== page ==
4/26/22

Washington Prohibits Most Nondisclosure and Nondisparagement Provisions

Related Practices

Attorneys & Professionals

Under Washington law, employers are already prohibited from requiring employees sign nondisclosure agreements that restrict their ability to disclose workplace sexual harassment and assault. Washington recently enacted its “Silenced No More” law that extends this restriction even further. Effective June 9, 2022, employers are prohibited from including in their agreements nondisclosure and nondisparagement provisions regarding illegal discrimination, harassment, retaliation, wage and hour violations, and sexual assault. Employers should review their agreements to identify any nondisclosure and nondisparagement provisions that do not comply with the new law. Contact your Vorys lawyer if you have questions about the new Washington law or similar state laws pertaining to employment and other agreements.

What agreements are covered?

The law applies to nondisclosure and nondisparagement provisions contained in employment agreements, independent contractor agreements, agreements to pay compensation in exchange for the release of a legal claim, and any other agreement between an employer and an employee.

Notably, the law is retroactive. As such, the law invalidates nondisclosure and nondisparagement provisions in agreements created before June 9, 2022, that were agreed to at the outset of employment or during the course of employment. However, employers will only be found to be in violation if they seek to actually force such provisions (in other words, previously executed agreements do not need to be rewritten). Further, the retroactive invalidation does not apply to nondisclosure or nondisparagement provisions in employment-related settlement or severance agreements entered into before June 9, 2022. Those provisions remain valid and enforceable.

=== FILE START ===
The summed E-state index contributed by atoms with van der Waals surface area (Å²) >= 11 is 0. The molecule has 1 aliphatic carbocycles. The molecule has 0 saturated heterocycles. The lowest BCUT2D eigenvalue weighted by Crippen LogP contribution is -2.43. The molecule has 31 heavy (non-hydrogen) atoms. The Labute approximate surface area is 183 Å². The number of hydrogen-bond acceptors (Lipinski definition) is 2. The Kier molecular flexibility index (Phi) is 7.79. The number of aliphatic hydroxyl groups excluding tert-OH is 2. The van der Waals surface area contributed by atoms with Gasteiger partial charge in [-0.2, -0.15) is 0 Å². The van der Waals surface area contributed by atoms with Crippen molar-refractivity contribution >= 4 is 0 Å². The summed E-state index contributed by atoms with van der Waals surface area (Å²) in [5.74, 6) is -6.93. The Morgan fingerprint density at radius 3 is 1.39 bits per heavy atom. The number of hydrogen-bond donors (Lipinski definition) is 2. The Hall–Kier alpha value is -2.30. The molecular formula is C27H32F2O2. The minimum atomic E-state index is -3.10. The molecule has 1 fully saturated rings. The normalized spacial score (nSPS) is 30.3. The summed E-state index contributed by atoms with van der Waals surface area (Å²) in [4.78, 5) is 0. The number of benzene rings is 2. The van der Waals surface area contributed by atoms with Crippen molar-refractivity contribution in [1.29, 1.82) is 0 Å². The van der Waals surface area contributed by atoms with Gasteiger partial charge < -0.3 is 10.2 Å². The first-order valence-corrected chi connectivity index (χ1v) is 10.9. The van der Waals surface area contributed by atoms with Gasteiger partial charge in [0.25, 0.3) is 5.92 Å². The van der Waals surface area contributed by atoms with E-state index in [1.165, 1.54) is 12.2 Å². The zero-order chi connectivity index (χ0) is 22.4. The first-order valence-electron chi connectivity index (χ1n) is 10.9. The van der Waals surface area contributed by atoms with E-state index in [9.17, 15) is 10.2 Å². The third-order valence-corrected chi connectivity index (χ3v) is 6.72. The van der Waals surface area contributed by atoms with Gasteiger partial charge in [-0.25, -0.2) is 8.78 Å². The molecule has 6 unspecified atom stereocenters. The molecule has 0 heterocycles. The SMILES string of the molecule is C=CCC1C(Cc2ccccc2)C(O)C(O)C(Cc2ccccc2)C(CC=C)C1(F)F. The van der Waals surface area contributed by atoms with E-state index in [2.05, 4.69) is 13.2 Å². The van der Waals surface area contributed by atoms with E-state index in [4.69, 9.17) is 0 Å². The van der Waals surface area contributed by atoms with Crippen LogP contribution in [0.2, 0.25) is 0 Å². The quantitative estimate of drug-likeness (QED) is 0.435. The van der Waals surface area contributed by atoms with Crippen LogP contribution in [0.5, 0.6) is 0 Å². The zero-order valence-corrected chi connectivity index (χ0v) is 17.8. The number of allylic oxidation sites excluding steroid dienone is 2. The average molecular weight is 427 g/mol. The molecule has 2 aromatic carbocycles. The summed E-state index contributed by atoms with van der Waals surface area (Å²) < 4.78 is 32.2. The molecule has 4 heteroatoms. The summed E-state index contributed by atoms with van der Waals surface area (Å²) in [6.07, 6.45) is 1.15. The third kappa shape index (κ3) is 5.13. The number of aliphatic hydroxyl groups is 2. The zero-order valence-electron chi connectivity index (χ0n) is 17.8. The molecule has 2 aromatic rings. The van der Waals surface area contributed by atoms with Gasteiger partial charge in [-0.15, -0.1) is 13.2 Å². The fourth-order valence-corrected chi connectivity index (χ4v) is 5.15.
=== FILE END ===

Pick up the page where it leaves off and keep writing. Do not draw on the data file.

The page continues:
What employee conduct is protected?

The law prohibits nondisclosure and nondisparagement provisions in agreements concerning conduct that occurred at the workplace, at work-related events coordinated by or through the employer, between employees, or between an employer and an employee, whether on or off the employment premises. An employer may not request or require that an employee enter into any such agreement. However, provisions that prohibit disclosing the amount paid in settlement of any claim are permitted.

An employer is further prohibited from discharging, discriminating against, or retaliating against an employee for disclosing or discussing conduct that the employee “reasonably believed” to be illegal harassment, discrimination, or retaliation, wage and hour violations, or sexual assault. This includes conduct recognized as illegal under state, federal, or common law or recognized as against a clear mandate of public policy. It further encompasses conduct occurring in the workplace, at work-related events coordinated by or through the employer, between employees, or between an employer and an employee, whether on or off the employment premises.

However, employers may still include provisions protecting trade secrets, proprietary information, or confidential information that does not involve illegal acts.

Can employers contract around the restrictions in Washington law?

No. The new Washington law expressly forbids forum shopping and choice of law provisions. “A nondisclosure or nondisparagement provision in any agreement signed by an employee who is a Washington resident is governed by Washington law.”

What are the penalties for violating the new law?

A provision that prohibits an employee from disclosing or discussing conduct, or the existence of a settlement involving conduct, reasonably believed to be illegal discrimination, harassment, or retaliation, a wage and hour violation, or sexual assault, or that is recognized as against a clear mandate of public policy, is void and unenforceable.

An employer who violates the law’s provisions is liable for actual or statutory damages of $10,000, whichever is more, as well as reasonable attorneys' fees and costs.